LLC Advantages: Everything You Need to Know
It is one of the most popular routes small business owners take because of the liability protections afforded to them.3 min read
What are LLC Advantages?
There are numerous LLC advantages for aspiring entrepreneurs. It is one of the most popular routes small business owners take because of the liability protections afforded to them. Further, LLCs come with minimal regulations when compared to other entities, such as corporations. In addition, sole proprietorships and those in general partnerships can transform their business into an LLC. Many owners, however, assume that LLCs are a costly endeavor, but it is not as hard as you may think.
Advantages and Disadvantages of LLCs
LLCs provide a variety of benefits:
- Personal Protection: A primary benefit of LLCs is the protection of personal assets from creditors or judgments. If, for instance, your LLC faced a lawsuit, the LLC would be sued instead of yourself, and creditors could not seize any personal possessions of yours. General partnerships and sole proprietorships do not offer such protections, and your personal assets are subject to forfeiture in the event of a judgment. In a general partnership, at least one or all members are responsible for debts and liabilities.
- Protection for All Members: Unlike partnerships, LLCs provide full protections for all members regardless of role.
- Flexible Structure: LLC owners are allowed to structure their organization in a manner that suits them. Corporations, on the other hand, must abide by a rigid structure and are regulated in such areas as meetings, compensation, etc. Also, LLC members are not beholden to the same annual mandates as corporations.
- Tax Advantages: LLCs operate under “pass-through taxation,” which occurs when income and losses from the business shift to individual members, where they can file such activity on their personal tax returns. As a result, the LLC itself is not taxed whatsoever.
- Less Paperwork: There is less red tape than a corporate structure.
- Self-Employment Taxes: Due to pass-through taxation, individual members must pay high self-employment taxes. Corporate income taxes are generally lower than personal income taxes. However, members can deduct business expenses on their returns accordingly. Self-employment taxes fund such federal programs as Medicare and Social Security.
- No Stock Options: Unlike corporations, LLCs cannot offer stock to members or the public, which can make raising capital more difficult.
- Role Confusion: Members and/or investors may be confused about who is in charge of the business.
Protected Asset Exceptions
LLCs do not always protect your assets. For example, you may lose protections if you personally accept responsibility for a business loan, or if you breach the terms and conditions of the organization. Such actions would result in that individual being held liable for any debts or damages incurred from bad or unethical business decisions. When creating your LLC, draft an operating agreement outlining the rules of your business. An operating agreement is a document detailing the internal operations of your business, such as:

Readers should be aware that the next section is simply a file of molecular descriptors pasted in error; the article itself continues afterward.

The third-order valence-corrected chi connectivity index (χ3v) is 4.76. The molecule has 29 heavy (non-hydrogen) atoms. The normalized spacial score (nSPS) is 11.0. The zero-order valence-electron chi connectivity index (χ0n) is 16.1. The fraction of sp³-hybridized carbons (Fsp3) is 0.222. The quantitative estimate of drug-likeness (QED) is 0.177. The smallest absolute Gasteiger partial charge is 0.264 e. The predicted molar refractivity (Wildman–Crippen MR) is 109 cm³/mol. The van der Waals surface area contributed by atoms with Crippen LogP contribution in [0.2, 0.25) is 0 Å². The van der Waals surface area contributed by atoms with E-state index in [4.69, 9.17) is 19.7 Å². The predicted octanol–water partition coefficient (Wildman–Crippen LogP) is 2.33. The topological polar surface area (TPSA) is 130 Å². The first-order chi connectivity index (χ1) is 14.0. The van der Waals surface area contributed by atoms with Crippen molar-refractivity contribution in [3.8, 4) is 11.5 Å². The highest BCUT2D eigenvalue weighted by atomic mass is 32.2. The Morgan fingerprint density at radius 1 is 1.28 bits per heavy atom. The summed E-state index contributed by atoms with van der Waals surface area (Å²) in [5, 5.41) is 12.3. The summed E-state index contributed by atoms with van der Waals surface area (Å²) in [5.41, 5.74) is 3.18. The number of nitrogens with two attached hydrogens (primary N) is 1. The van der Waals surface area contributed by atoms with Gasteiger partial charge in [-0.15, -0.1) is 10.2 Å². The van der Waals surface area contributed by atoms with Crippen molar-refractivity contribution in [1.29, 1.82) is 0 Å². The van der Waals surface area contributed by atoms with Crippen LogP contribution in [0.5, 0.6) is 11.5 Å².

- Management Structure
- Members Roles
- Rules and Responsibilities
- Payout System
Operating agreements are not mandatory under state law, but it is an important document to have on hand.
Lenient Management System
LLCs differ from corporations in terms of management structure. Multiple owners can simply draft an operating agreements determining roles and duties, but corporations must follow a system of board and directors. A board determines the course of the business and hire officers to manage daily operations of the business. LLC Members can either manage operations themselves or hire manager to run the business.
LLCs provide some additional options for members. For example, members can choose a traditional partnership arrangement for tax reasons. Moreover, members can also file in the same way as a corporation. Talk with an attorney regarding additional tax advantages you can seize under an LLC.
The public and potential customers and clients view LLCs in a credible light. Many view LLC owners as committed to their business and a stable presence when conducting business. Further, LLCs are attractive to overseas investors because LLCs have a long-standing international presence.
LLCs can tailor a profit system to their liking. They can also allocate profits beyond shares of ownership. For instance, an owner with a 50 percent share can absorb 80 percent of the profits. In some instances, an LLC cannot issue profits due to emergency situations, or if liabilities outweigh assets. However, members are still liable for taxation, even if profits are not distributed within the organization. All forms of compensation should be outlined in your operating agreement to avoid confusion and possible legal consequences.
If you want to learn more about LLC advantages, you can post your legal need on UpCounsel’s marketplace. UpCounsel’s reputable attorneys will help you through the LLC process and guide you through all of the advantages an LLC entails. UpCounsel lawyers have an average of 14 years in legal experience and have consulted for such companies as Google and Menlo Ventures.